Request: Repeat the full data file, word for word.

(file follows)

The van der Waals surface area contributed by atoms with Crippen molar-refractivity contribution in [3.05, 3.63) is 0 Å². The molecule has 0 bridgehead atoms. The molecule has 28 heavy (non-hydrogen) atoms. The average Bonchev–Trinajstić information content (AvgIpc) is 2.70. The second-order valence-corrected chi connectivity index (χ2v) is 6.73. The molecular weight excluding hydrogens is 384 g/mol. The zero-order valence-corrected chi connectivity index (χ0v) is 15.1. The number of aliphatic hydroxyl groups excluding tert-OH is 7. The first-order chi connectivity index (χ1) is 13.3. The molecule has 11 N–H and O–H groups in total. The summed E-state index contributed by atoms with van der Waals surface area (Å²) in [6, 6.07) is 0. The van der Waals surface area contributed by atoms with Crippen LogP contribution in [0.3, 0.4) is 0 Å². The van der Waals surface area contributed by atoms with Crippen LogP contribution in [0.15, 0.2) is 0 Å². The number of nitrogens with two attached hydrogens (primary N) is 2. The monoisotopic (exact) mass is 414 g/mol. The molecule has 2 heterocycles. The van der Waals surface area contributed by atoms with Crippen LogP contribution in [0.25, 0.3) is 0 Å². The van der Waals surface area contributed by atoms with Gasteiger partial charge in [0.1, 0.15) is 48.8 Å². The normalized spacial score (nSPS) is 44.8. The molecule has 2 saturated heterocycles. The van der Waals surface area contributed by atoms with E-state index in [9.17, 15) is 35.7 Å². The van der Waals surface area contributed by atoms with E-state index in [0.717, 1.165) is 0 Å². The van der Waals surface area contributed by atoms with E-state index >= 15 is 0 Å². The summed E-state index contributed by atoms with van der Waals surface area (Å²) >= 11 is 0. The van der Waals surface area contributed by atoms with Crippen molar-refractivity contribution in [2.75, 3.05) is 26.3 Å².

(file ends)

The van der Waals surface area contributed by atoms with Crippen molar-refractivity contribution in [3.05, 3.63) is 0 Å². The molecule has 0 bridgehead atoms. The molecule has 28 heavy (non-hydrogen) atoms. The average Bonchev–Trinajstić information content (AvgIpc) is 2.70. The second-order valence-corrected chi connectivity index (χ2v) is 6.73. The molecular weight excluding hydrogens is 384 g/mol. The zero-order valence-corrected chi connectivity index (χ0v) is 15.1. The number of aliphatic hydroxyl groups excluding tert-OH is 7. The first-order chi connectivity index (χ1) is 13.3. The molecule has 11 N–H and O–H groups in total. The summed E-state index contributed by atoms with van der Waals surface area (Å²) in [6, 6.07) is 0. The van der Waals surface area contributed by atoms with Crippen LogP contribution in [0.3, 0.4) is 0 Å². The van der Waals surface area contributed by atoms with Crippen LogP contribution in [0.15, 0.2) is 0 Å². The number of nitrogens with two attached hydrogens (primary N) is 2. The monoisotopic (exact) mass is 414 g/mol. The molecule has 2 heterocycles. The van der Waals surface area contributed by atoms with Crippen LogP contribution in [0.25, 0.3) is 0 Å². The van der Waals surface area contributed by atoms with Gasteiger partial charge in [0.1, 0.15) is 48.8 Å². The normalized spacial score (nSPS) is 44.8. The molecule has 2 saturated heterocycles. The van der Waals surface area contributed by atoms with E-state index in [9.17, 15) is 35.7 Å². The van der Waals surface area contributed by atoms with E-state index in [0.717, 1.165) is 0 Å². The van der Waals surface area contributed by atoms with E-state index >= 15 is 0 Å². The summed E-state index contributed by atoms with van der Waals surface area (Å²) >= 11 is 0. The van der Waals surface area contributed by atoms with Crippen molar-refractivity contribution in [2.75, 3.05) is 26.3 Å².